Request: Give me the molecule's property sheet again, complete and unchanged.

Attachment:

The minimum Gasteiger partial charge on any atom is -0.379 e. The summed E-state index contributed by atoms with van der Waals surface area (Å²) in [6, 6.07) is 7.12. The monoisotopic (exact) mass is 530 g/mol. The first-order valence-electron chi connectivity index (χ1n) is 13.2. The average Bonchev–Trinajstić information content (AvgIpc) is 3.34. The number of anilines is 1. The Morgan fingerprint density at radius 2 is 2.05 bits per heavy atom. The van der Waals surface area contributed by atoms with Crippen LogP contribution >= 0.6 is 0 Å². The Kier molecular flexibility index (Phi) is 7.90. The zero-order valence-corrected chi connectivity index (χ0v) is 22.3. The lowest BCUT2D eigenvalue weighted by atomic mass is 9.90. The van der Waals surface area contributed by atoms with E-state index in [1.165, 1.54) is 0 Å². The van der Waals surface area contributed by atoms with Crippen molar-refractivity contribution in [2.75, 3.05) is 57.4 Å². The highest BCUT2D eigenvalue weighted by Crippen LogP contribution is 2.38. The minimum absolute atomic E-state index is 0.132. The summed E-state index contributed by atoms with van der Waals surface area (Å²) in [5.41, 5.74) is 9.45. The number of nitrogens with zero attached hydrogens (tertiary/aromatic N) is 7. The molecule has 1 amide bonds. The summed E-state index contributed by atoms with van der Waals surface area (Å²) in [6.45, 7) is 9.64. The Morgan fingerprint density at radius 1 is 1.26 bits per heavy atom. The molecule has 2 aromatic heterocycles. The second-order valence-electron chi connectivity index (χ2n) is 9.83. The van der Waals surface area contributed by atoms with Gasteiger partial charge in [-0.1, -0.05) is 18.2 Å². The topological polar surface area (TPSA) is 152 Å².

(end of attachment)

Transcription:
The minimum Gasteiger partial charge on any atom is -0.379 e. The summed E-state index contributed by atoms with van der Waals surface area (Å²) in [6, 6.07) is 7.12. The monoisotopic (exact) mass is 530 g/mol. The first-order valence-electron chi connectivity index (χ1n) is 13.2. The average Bonchev–Trinajstić information content (AvgIpc) is 3.34. The number of anilines is 1. The Morgan fingerprint density at radius 2 is 2.05 bits per heavy atom. The van der Waals surface area contributed by atoms with Crippen LogP contribution >= 0.6 is 0 Å². The Kier molecular flexibility index (Phi) is 7.90. The zero-order valence-corrected chi connectivity index (χ0v) is 22.3. The lowest BCUT2D eigenvalue weighted by atomic mass is 9.90. The van der Waals surface area contributed by atoms with E-state index in [1.165, 1.54) is 0 Å². The van der Waals surface area contributed by atoms with Crippen molar-refractivity contribution in [2.75, 3.05) is 57.4 Å². The highest BCUT2D eigenvalue weighted by Crippen LogP contribution is 2.38. The minimum absolute atomic E-state index is 0.132. The summed E-state index contributed by atoms with van der Waals surface area (Å²) in [5.41, 5.74) is 9.45. The number of nitrogens with zero attached hydrogens (tertiary/aromatic N) is 7. The molecule has 1 amide bonds. The summed E-state index contributed by atoms with van der Waals surface area (Å²) in [6.45, 7) is 9.64. The Morgan fingerprint density at radius 1 is 1.26 bits per heavy atom. The molecule has 2 aromatic heterocycles. The second-order valence-electron chi connectivity index (χ2n) is 9.83. The van der Waals surface area contributed by atoms with Gasteiger partial charge in [-0.1, -0.05) is 18.2 Å². The topological polar surface area (TPSA) is 152 Å².